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Tackling tough conversations with teens

Parents often wonder how to start difficult conversations with their kids, especially during the teen years. Here are a few ideas for approaching your child when you have concerns about their mental health. 

  • Keep it curious. A short, open-ended question, like “I’ve noticed you’re not playing basketball with your friends much lately. What’s up with that?” is non-judgmental and gives your child space to respond with more than a “yes” or “no.” 

  • Stay calm. It’s easy to blurt out a knee-jerk response if your child shares something unexpected or concerning with you. Remember, it takes a lot of courage for them to tell you something that they’re afraid might upset you. Try to listen and be a neutral sounding board so they feel safe talking with you without fear of getting in trouble.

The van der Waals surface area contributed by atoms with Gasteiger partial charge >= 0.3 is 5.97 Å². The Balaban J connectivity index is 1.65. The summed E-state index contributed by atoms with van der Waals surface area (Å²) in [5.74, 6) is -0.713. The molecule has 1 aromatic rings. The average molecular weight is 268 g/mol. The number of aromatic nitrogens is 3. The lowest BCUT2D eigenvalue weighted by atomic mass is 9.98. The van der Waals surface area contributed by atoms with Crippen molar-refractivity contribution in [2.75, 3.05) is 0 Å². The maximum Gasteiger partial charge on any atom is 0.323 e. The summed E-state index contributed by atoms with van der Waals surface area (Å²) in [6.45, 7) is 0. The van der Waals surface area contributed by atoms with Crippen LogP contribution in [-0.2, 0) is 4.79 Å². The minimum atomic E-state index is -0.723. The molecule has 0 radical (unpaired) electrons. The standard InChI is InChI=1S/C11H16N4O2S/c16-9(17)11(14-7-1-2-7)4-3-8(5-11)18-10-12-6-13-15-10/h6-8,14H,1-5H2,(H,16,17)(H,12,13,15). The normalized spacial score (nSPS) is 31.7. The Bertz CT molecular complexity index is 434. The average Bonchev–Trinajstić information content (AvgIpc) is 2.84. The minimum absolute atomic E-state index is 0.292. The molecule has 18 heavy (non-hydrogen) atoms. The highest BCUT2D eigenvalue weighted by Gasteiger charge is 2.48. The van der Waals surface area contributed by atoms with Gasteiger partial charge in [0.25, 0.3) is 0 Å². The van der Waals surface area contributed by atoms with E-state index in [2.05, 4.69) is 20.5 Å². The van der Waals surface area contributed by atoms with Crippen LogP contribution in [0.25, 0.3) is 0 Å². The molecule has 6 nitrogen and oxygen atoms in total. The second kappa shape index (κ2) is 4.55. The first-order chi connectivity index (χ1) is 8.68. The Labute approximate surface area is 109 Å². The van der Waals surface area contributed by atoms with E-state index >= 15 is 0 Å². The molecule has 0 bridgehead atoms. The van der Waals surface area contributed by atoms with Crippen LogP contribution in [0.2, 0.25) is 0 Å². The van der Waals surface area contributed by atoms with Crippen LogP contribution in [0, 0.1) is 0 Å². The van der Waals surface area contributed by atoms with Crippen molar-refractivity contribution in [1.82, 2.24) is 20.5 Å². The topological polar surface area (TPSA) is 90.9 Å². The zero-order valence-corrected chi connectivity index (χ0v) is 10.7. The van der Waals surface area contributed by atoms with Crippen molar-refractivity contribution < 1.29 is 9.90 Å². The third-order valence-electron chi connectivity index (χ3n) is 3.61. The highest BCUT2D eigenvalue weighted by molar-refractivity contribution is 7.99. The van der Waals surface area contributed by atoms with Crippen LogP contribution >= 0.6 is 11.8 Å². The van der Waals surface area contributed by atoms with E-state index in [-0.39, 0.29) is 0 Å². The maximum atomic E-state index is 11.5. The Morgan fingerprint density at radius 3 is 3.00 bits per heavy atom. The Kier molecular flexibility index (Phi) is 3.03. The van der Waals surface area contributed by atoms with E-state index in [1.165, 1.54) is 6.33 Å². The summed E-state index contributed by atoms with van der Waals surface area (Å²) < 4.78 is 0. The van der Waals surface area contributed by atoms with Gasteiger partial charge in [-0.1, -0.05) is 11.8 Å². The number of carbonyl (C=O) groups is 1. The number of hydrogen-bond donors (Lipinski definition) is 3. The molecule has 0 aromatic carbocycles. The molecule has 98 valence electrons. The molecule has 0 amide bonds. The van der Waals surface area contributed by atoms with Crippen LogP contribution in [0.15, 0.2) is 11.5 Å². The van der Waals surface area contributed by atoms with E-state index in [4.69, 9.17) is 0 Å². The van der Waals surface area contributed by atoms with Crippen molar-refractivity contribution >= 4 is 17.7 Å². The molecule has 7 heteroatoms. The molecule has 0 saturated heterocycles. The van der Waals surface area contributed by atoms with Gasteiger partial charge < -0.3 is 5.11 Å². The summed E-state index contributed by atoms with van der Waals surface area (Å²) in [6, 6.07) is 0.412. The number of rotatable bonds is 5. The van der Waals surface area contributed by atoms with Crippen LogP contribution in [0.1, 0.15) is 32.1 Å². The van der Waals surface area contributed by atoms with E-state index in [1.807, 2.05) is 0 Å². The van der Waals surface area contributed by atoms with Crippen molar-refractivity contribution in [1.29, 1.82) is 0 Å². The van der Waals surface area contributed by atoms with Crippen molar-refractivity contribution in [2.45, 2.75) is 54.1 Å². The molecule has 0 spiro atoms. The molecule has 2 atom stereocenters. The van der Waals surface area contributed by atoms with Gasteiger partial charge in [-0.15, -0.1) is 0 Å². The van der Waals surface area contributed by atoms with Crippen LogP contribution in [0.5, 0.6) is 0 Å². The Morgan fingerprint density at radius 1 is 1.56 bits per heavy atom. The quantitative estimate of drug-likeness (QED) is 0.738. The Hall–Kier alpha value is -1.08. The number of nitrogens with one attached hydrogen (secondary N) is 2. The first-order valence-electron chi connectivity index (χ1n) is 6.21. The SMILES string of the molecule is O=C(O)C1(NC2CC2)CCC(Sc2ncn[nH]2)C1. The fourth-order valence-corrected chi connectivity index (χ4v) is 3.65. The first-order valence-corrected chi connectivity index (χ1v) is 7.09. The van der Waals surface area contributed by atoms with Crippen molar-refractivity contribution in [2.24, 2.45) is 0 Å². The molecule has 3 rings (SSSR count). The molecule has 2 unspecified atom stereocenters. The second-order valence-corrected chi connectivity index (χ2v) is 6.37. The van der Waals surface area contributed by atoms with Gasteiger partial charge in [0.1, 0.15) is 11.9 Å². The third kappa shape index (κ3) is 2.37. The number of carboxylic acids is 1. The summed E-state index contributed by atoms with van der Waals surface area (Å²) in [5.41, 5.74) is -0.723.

• Use reflective listening. Reflective listening is when you ask questions and repeat back what is said, such as “I hear you saying you felt uncomfortable when you were at the party and some kids were drinking alcohol, is that right?” When your child feels heard, it helps build trust and promotes deeper understanding. 

  • Answer questions if you can. Kids’ questions can catch you off guard, because they tend to pop up when you least expect them. Answer what they asked (no need to go into great detail every time!) If you don’t know an answer, it’s OK to say, “I need to think about that. Can we talk later? 

  • Praise your child for talking about a hard topic. You can say things like “I know it’s tough to tell me about how down and depressed you’ve been lately. Thanks for sharing with me.” This can make it easier to return to the conversation in the future. 

  • Be an advocate. If you’re going to see a doctor or therapist about mental health, invite your child to lead the conversation (if appropriate), but be ready to provide background information and support during the visit. 

If you and your child need help with tough conversations, reach out to a mental health professional for assistance. 

For more information, visit the American Academy of Pediatrics website